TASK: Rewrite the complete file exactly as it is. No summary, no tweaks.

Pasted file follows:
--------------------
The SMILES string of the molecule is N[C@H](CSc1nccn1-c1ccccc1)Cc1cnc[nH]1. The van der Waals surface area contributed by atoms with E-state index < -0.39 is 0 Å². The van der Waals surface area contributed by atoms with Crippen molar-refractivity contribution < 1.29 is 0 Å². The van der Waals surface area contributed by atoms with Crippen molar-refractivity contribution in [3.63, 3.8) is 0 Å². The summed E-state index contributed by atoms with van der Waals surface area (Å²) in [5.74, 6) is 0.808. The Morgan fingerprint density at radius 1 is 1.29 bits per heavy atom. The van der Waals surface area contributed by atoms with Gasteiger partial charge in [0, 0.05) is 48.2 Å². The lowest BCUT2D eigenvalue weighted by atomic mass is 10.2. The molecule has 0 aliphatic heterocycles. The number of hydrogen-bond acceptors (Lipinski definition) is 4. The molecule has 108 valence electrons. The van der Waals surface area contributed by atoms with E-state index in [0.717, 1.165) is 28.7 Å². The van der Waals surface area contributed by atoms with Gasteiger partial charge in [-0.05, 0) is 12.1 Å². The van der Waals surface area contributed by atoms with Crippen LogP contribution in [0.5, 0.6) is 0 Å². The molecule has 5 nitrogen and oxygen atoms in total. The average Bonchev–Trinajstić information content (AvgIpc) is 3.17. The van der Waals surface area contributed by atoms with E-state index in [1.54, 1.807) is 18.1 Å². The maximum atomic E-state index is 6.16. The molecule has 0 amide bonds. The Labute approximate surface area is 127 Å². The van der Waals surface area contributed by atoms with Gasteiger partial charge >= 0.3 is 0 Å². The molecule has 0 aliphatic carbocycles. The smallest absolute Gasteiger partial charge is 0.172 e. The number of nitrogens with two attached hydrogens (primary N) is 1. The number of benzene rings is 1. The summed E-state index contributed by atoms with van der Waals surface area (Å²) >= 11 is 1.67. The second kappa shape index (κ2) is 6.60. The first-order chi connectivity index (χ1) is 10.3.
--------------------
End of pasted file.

The SMILES string of the molecule is N[C@H](CSc1nccn1-c1ccccc1)Cc1cnc[nH]1. The van der Waals surface area contributed by atoms with E-state index < -0.39 is 0 Å². The van der Waals surface area contributed by atoms with Crippen molar-refractivity contribution < 1.29 is 0 Å². The van der Waals surface area contributed by atoms with Crippen molar-refractivity contribution in [3.63, 3.8) is 0 Å². The summed E-state index contributed by atoms with van der Waals surface area (Å²) in [5.74, 6) is 0.808. The Morgan fingerprint density at radius 1 is 1.29 bits per heavy atom. The van der Waals surface area contributed by atoms with Gasteiger partial charge in [0, 0.05) is 48.2 Å². The lowest BCUT2D eigenvalue weighted by atomic mass is 10.2. The molecule has 0 aliphatic heterocycles. The number of hydrogen-bond acceptors (Lipinski definition) is 4. The molecule has 108 valence electrons. The van der Waals surface area contributed by atoms with E-state index in [0.717, 1.165) is 28.7 Å². The van der Waals surface area contributed by atoms with Gasteiger partial charge in [-0.05, 0) is 12.1 Å². The van der Waals surface area contributed by atoms with Crippen LogP contribution in [0.5, 0.6) is 0 Å². The molecule has 5 nitrogen and oxygen atoms in total. The average Bonchev–Trinajstić information content (AvgIpc) is 3.17. The van der Waals surface area contributed by atoms with E-state index in [1.54, 1.807) is 18.1 Å². The maximum atomic E-state index is 6.16. The molecule has 0 amide bonds. The Labute approximate surface area is 127 Å². The van der Waals surface area contributed by atoms with Gasteiger partial charge >= 0.3 is 0 Å². The molecule has 0 aliphatic carbocycles. The smallest absolute Gasteiger partial charge is 0.172 e. The number of nitrogens with two attached hydrogens (primary N) is 1. The number of benzene rings is 1. The summed E-state index contributed by atoms with van der Waals surface area (Å²) >= 11 is 1.67. The second kappa shape index (κ2) is 6.60. The first-order chi connectivity index (χ1) is 10.3.